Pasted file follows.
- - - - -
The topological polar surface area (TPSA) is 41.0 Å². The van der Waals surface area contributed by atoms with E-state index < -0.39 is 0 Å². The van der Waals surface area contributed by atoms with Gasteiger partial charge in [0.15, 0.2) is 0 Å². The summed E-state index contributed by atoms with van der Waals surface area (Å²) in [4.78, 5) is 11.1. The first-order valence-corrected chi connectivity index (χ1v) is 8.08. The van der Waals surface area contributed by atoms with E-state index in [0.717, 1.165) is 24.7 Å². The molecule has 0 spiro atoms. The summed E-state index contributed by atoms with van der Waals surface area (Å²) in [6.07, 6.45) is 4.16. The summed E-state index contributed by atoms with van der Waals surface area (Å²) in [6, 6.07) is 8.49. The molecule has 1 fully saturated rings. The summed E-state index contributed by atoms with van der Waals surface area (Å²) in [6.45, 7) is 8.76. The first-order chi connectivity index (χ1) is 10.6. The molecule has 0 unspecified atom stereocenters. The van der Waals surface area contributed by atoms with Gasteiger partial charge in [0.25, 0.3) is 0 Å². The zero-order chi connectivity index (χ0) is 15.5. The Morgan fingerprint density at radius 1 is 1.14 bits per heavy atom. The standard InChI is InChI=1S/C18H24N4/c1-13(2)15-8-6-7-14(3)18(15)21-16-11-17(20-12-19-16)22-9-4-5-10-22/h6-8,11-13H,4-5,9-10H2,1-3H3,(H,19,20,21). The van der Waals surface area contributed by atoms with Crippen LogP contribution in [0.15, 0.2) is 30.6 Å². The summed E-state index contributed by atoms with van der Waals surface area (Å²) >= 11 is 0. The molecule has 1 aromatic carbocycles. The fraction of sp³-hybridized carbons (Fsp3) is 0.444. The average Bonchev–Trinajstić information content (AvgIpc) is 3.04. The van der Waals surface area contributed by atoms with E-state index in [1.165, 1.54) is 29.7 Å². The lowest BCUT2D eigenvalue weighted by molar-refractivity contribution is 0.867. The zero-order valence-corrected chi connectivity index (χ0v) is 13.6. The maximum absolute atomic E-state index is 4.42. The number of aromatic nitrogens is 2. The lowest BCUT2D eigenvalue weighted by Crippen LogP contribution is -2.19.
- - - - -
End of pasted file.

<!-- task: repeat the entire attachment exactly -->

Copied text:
The topological polar surface area (TPSA) is 41.0 Å². The van der Waals surface area contributed by atoms with E-state index < -0.39 is 0 Å². The van der Waals surface area contributed by atoms with Gasteiger partial charge in [0.15, 0.2) is 0 Å². The summed E-state index contributed by atoms with van der Waals surface area (Å²) in [4.78, 5) is 11.1. The first-order valence-corrected chi connectivity index (χ1v) is 8.08. The van der Waals surface area contributed by atoms with E-state index in [0.717, 1.165) is 24.7 Å². The molecule has 0 spiro atoms. The summed E-state index contributed by atoms with van der Waals surface area (Å²) in [6.07, 6.45) is 4.16. The summed E-state index contributed by atoms with van der Waals surface area (Å²) in [6, 6.07) is 8.49. The molecule has 1 fully saturated rings. The summed E-state index contributed by atoms with van der Waals surface area (Å²) in [6.45, 7) is 8.76. The first-order chi connectivity index (χ1) is 10.6. The molecule has 0 unspecified atom stereocenters. The van der Waals surface area contributed by atoms with Gasteiger partial charge in [0.25, 0.3) is 0 Å². The zero-order chi connectivity index (χ0) is 15.5. The Morgan fingerprint density at radius 1 is 1.14 bits per heavy atom. The standard InChI is InChI=1S/C18H24N4/c1-13(2)15-8-6-7-14(3)18(15)21-16-11-17(20-12-19-16)22-9-4-5-10-22/h6-8,11-13H,4-5,9-10H2,1-3H3,(H,19,20,21). The van der Waals surface area contributed by atoms with Crippen LogP contribution in [0.15, 0.2) is 30.6 Å². The summed E-state index contributed by atoms with van der Waals surface area (Å²) >= 11 is 0. The molecule has 1 aromatic carbocycles. The fraction of sp³-hybridized carbons (Fsp3) is 0.444. The average Bonchev–Trinajstić information content (AvgIpc) is 3.04. The van der Waals surface area contributed by atoms with E-state index in [1.165, 1.54) is 29.7 Å². The lowest BCUT2D eigenvalue weighted by molar-refractivity contribution is 0.867. The zero-order valence-corrected chi connectivity index (χ0v) is 13.6. The maximum absolute atomic E-state index is 4.42. The number of aromatic nitrogens is 2. The lowest BCUT2D eigenvalue weighted by Crippen LogP contribution is -2.19.